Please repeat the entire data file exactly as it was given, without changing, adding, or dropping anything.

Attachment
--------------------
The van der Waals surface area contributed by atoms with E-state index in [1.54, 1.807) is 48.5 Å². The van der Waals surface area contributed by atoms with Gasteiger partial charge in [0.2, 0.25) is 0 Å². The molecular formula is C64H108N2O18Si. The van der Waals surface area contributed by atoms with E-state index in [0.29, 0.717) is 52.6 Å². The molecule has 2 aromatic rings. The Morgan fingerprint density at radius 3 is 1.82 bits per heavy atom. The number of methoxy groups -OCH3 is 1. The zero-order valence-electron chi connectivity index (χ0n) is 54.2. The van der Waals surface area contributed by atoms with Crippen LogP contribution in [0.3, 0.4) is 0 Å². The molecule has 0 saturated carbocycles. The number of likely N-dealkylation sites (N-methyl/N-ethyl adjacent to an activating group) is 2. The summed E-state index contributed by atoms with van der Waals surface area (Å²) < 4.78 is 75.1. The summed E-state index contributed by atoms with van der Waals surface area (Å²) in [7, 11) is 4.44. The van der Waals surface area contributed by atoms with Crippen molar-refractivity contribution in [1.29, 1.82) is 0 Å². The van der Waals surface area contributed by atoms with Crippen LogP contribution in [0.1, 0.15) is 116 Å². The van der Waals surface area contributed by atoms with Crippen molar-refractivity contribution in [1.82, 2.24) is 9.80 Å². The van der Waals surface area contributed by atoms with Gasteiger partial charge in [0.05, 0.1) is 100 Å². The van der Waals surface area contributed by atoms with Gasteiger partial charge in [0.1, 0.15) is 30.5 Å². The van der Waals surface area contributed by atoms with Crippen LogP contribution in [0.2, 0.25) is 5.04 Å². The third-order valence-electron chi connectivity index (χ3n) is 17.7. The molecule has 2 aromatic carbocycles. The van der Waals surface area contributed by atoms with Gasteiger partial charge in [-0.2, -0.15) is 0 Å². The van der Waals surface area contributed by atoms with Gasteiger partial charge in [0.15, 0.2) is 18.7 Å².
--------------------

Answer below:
The van der Waals surface area contributed by atoms with E-state index in [1.54, 1.807) is 48.5 Å². The van der Waals surface area contributed by atoms with Gasteiger partial charge in [0.2, 0.25) is 0 Å². The molecular formula is C64H108N2O18Si. The van der Waals surface area contributed by atoms with E-state index in [0.29, 0.717) is 52.6 Å². The molecule has 2 aromatic rings. The Morgan fingerprint density at radius 3 is 1.82 bits per heavy atom. The number of methoxy groups -OCH3 is 1. The zero-order valence-electron chi connectivity index (χ0n) is 54.2. The van der Waals surface area contributed by atoms with Crippen LogP contribution in [0.3, 0.4) is 0 Å². The molecule has 0 saturated carbocycles. The number of likely N-dealkylation sites (N-methyl/N-ethyl adjacent to an activating group) is 2. The summed E-state index contributed by atoms with van der Waals surface area (Å²) < 4.78 is 75.1. The summed E-state index contributed by atoms with van der Waals surface area (Å²) in [7, 11) is 4.44. The van der Waals surface area contributed by atoms with Crippen molar-refractivity contribution in [1.29, 1.82) is 0 Å². The van der Waals surface area contributed by atoms with Crippen LogP contribution in [0.1, 0.15) is 116 Å². The van der Waals surface area contributed by atoms with Crippen molar-refractivity contribution in [1.82, 2.24) is 9.80 Å². The van der Waals surface area contributed by atoms with Gasteiger partial charge in [0.05, 0.1) is 100 Å². The van der Waals surface area contributed by atoms with Gasteiger partial charge in [0.1, 0.15) is 30.5 Å². The van der Waals surface area contributed by atoms with Crippen LogP contribution in [0.2, 0.25) is 5.04 Å². The third-order valence-electron chi connectivity index (χ3n) is 17.7. The molecule has 2 aromatic carbocycles. The van der Waals surface area contributed by atoms with Gasteiger partial charge in [-0.2, -0.15) is 0 Å². The van der Waals surface area contributed by atoms with Gasteiger partial charge in [0.15, 0.2) is 18.7 Å².